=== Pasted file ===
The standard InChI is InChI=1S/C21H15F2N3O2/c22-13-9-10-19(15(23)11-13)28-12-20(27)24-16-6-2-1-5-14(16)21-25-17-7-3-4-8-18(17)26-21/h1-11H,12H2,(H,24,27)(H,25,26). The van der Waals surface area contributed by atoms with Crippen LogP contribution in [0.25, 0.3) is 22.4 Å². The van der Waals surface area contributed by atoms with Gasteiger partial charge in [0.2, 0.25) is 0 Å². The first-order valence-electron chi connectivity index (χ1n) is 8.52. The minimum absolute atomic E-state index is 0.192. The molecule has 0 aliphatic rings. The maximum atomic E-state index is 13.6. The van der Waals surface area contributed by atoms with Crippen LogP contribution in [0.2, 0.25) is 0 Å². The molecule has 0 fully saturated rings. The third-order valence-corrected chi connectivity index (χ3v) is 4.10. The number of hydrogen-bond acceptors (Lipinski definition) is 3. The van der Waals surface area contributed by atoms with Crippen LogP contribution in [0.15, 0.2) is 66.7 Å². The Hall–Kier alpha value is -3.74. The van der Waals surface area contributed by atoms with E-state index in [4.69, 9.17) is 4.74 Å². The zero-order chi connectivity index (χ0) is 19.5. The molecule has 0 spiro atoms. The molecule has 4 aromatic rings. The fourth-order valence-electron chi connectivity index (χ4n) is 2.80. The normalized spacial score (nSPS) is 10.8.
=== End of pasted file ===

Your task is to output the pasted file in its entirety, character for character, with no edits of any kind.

The standard InChI is InChI=1S/C21H15F2N3O2/c22-13-9-10-19(15(23)11-13)28-12-20(27)24-16-6-2-1-5-14(16)21-25-17-7-3-4-8-18(17)26-21/h1-11H,12H2,(H,24,27)(H,25,26). The van der Waals surface area contributed by atoms with Crippen LogP contribution in [0.25, 0.3) is 22.4 Å². The van der Waals surface area contributed by atoms with Gasteiger partial charge in [0.2, 0.25) is 0 Å². The first-order valence-electron chi connectivity index (χ1n) is 8.52. The minimum absolute atomic E-state index is 0.192. The molecule has 0 aliphatic rings. The maximum atomic E-state index is 13.6. The van der Waals surface area contributed by atoms with Crippen LogP contribution in [0.2, 0.25) is 0 Å². The molecule has 0 fully saturated rings. The third-order valence-corrected chi connectivity index (χ3v) is 4.10. The number of hydrogen-bond acceptors (Lipinski definition) is 3. The van der Waals surface area contributed by atoms with Crippen LogP contribution in [0.15, 0.2) is 66.7 Å². The Hall–Kier alpha value is -3.74. The van der Waals surface area contributed by atoms with E-state index in [4.69, 9.17) is 4.74 Å². The zero-order chi connectivity index (χ0) is 19.5. The molecule has 0 spiro atoms. The molecule has 4 aromatic rings. The fourth-order valence-electron chi connectivity index (χ4n) is 2.80. The normalized spacial score (nSPS) is 10.8.